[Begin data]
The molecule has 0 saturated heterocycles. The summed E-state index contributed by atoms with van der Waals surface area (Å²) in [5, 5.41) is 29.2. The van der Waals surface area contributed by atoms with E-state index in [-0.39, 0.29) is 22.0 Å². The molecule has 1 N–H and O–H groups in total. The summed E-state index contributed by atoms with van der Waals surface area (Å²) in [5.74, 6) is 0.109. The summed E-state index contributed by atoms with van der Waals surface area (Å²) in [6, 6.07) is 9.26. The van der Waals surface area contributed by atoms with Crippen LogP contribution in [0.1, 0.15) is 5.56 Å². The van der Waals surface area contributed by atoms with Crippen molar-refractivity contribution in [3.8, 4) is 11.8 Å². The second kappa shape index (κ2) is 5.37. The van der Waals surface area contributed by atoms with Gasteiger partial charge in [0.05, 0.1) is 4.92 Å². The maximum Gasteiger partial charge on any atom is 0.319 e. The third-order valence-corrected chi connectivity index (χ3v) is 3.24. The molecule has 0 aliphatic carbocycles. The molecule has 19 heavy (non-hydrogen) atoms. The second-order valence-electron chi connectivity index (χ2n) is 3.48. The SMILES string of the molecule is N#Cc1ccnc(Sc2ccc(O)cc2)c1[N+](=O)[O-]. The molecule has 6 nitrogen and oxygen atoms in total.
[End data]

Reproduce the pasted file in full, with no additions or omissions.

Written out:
The molecule has 0 saturated heterocycles. The summed E-state index contributed by atoms with van der Waals surface area (Å²) in [5, 5.41) is 29.2. The van der Waals surface area contributed by atoms with E-state index in [-0.39, 0.29) is 22.0 Å². The molecule has 1 N–H and O–H groups in total. The summed E-state index contributed by atoms with van der Waals surface area (Å²) in [5.74, 6) is 0.109. The summed E-state index contributed by atoms with van der Waals surface area (Å²) in [6, 6.07) is 9.26. The van der Waals surface area contributed by atoms with Crippen LogP contribution in [0.1, 0.15) is 5.56 Å². The van der Waals surface area contributed by atoms with Crippen molar-refractivity contribution in [3.8, 4) is 11.8 Å². The second kappa shape index (κ2) is 5.37. The van der Waals surface area contributed by atoms with Gasteiger partial charge in [0.05, 0.1) is 4.92 Å². The maximum Gasteiger partial charge on any atom is 0.319 e. The third-order valence-corrected chi connectivity index (χ3v) is 3.24. The molecule has 0 aliphatic carbocycles. The molecule has 19 heavy (non-hydrogen) atoms. The second-order valence-electron chi connectivity index (χ2n) is 3.48. The SMILES string of the molecule is N#Cc1ccnc(Sc2ccc(O)cc2)c1[N+](=O)[O-]. The molecule has 6 nitrogen and oxygen atoms in total.